The circumstances of the past year of my life cannot be erased and I will always walk with that experience shaping who I have become, but now I find myself walking on a path looking back at the mountain I have climbed and descended. It is behind me. I am free. And I am moving forward.

The past few weeks have been filled with beauty. I spent a weekend by the river and the mountains of Chattanooga with some of the most amazing and fun women I have ever met (here is your shout out Mikella!). It was a weekend that made me feel sophisticated and proud of who we are as women in our late twenties. Everyone that spent the weekend together was so different and yet so strong in their own way. It was beautiful and a weekend I will always cherish.

And this past week I went on dates! I explored Atlanta, met new people, ate fantastic pizza, and put myself out there. Dating is so good for me because it builds my confidence and helps me to remember that I am worth something and that I am awesome. Many people hate having to date in their late 20s. I absolutely love it. I have met some really kind, fun, and interesting men and I am grateful for the experience. Plus getting to try new restaurants and breweries is always a plus!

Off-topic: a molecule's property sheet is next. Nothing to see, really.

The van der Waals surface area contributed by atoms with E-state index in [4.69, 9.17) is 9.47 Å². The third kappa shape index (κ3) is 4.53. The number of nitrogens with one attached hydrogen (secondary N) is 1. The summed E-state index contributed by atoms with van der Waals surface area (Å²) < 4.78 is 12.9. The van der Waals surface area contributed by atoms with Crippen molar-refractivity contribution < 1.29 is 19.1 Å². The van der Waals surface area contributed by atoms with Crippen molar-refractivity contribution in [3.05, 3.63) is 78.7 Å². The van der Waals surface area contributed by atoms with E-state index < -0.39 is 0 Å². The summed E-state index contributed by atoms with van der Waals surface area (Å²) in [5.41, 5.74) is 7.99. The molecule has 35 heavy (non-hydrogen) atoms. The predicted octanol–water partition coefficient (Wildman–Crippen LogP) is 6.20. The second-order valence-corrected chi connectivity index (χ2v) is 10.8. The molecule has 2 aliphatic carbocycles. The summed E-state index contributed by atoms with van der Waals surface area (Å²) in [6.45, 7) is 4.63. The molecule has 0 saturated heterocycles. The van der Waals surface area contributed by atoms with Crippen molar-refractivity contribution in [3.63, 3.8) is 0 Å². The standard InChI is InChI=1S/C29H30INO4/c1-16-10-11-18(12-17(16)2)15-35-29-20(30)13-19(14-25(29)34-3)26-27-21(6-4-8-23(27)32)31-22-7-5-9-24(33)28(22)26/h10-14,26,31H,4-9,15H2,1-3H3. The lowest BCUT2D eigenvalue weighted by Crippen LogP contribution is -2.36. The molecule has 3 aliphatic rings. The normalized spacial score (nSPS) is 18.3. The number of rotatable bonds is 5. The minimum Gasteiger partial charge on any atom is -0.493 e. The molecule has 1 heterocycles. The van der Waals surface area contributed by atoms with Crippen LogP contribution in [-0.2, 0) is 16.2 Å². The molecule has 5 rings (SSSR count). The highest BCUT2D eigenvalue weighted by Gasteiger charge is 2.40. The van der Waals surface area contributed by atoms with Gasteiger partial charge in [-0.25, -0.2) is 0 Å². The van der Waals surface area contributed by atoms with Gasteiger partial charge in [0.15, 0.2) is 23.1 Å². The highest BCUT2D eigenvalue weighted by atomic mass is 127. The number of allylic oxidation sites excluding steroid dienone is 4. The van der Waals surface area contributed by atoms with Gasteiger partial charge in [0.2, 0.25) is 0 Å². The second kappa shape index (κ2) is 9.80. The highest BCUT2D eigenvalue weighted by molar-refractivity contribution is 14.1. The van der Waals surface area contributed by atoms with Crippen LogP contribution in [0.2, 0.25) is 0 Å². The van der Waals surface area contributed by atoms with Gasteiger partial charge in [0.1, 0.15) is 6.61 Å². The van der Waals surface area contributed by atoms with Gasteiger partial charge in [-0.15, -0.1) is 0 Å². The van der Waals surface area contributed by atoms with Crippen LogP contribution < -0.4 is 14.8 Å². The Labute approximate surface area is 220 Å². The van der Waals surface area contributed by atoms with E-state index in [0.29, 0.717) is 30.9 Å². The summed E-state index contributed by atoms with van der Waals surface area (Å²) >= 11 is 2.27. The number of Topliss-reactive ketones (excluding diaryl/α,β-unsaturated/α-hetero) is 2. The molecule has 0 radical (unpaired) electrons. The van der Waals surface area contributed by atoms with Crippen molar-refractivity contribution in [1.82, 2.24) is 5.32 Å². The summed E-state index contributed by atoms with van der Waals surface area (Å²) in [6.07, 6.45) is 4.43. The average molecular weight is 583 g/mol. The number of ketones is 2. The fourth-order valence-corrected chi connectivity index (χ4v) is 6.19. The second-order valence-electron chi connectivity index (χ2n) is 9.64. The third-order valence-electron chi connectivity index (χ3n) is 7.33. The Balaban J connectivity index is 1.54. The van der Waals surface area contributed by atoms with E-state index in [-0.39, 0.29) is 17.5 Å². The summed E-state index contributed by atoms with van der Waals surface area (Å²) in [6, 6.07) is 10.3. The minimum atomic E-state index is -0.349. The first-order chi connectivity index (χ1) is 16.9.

Then, last night I celebrated the beautiful wedding of my friend Amanda to her true love Mark. Yes, I cried. But in a good way. I know true love when I see it, and I know how precious it is to find the one to whom your heart connects.



Mark and Amanda are wonderful together, and they throw a damn good party. It was a night full of joy and as I laughed and sang and danced I was reminded once again of what this past week has made clear:

I am so happy. I am so in love with where my life is right now. I am so grateful for the person the experience of this past year has made me. I am so excited to see where the future goes.

Man.
It feels good to be on the other side of that mountain. 

Monday, February 26, 2018

A Tragedy Far Greater Than Mine

We tend to think of tragedy as those awful moments by which we can chart our lives. Thankfully, for most of us, those moments are few and far between- a one to five occurrence at most. But for a lot of "my" kids who live on the White Mountain Apache reservation, tragedy is commonplace. It comes knocking so often that eventually they just leave the door open. It becomes an expectation rather than a fear. It is always around the corner.

Death, tragedy's best friend, strikes young and hard on the reservation I love. It isn't a thing reserved for grandparents or the occasional accident. It happens monthly. It affects people weekly.